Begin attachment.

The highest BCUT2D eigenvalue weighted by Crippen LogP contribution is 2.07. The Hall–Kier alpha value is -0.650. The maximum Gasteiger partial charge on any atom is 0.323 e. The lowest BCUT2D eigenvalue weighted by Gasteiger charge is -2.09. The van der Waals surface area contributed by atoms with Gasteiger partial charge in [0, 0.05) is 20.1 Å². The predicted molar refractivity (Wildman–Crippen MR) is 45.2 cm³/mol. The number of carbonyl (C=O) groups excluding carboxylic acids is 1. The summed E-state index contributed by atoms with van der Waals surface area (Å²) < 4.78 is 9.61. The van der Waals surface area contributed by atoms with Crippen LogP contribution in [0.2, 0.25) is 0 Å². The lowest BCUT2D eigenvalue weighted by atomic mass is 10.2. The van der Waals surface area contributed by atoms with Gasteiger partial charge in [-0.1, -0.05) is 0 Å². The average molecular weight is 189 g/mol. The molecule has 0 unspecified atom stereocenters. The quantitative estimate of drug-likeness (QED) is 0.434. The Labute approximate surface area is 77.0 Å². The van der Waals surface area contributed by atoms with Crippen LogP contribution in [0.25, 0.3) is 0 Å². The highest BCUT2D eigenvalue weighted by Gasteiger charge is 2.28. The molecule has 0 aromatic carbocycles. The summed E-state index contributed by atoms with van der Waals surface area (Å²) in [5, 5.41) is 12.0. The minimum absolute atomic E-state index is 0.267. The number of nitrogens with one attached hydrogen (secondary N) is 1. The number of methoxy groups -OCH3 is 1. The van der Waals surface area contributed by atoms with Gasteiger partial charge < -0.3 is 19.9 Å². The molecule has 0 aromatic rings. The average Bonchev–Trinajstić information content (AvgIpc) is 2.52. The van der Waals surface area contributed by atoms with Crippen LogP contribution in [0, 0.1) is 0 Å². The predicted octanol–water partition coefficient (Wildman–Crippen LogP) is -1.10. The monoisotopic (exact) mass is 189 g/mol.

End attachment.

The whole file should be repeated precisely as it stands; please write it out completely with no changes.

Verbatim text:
The highest BCUT2D eigenvalue weighted by Crippen LogP contribution is 2.07. The Hall–Kier alpha value is -0.650. The maximum Gasteiger partial charge on any atom is 0.323 e. The lowest BCUT2D eigenvalue weighted by Gasteiger charge is -2.09. The van der Waals surface area contributed by atoms with Gasteiger partial charge in [0, 0.05) is 20.1 Å². The predicted molar refractivity (Wildman–Crippen MR) is 45.2 cm³/mol. The number of carbonyl (C=O) groups excluding carboxylic acids is 1. The summed E-state index contributed by atoms with van der Waals surface area (Å²) < 4.78 is 9.61. The van der Waals surface area contributed by atoms with Crippen LogP contribution in [0.2, 0.25) is 0 Å². The lowest BCUT2D eigenvalue weighted by atomic mass is 10.2. The van der Waals surface area contributed by atoms with Gasteiger partial charge in [-0.1, -0.05) is 0 Å². The average molecular weight is 189 g/mol. The molecule has 0 unspecified atom stereocenters. The quantitative estimate of drug-likeness (QED) is 0.434. The Labute approximate surface area is 77.0 Å². The van der Waals surface area contributed by atoms with Crippen LogP contribution in [0.25, 0.3) is 0 Å². The highest BCUT2D eigenvalue weighted by Gasteiger charge is 2.28. The molecule has 0 aromatic carbocycles. The summed E-state index contributed by atoms with van der Waals surface area (Å²) in [5, 5.41) is 12.0. The minimum absolute atomic E-state index is 0.267. The number of nitrogens with one attached hydrogen (secondary N) is 1. The number of methoxy groups -OCH3 is 1. The van der Waals surface area contributed by atoms with Gasteiger partial charge < -0.3 is 19.9 Å². The molecule has 0 aromatic rings. The average Bonchev–Trinajstić information content (AvgIpc) is 2.52. The van der Waals surface area contributed by atoms with Crippen LogP contribution in [0, 0.1) is 0 Å². The predicted octanol–water partition coefficient (Wildman–Crippen LogP) is -1.10. The monoisotopic (exact) mass is 189 g/mol.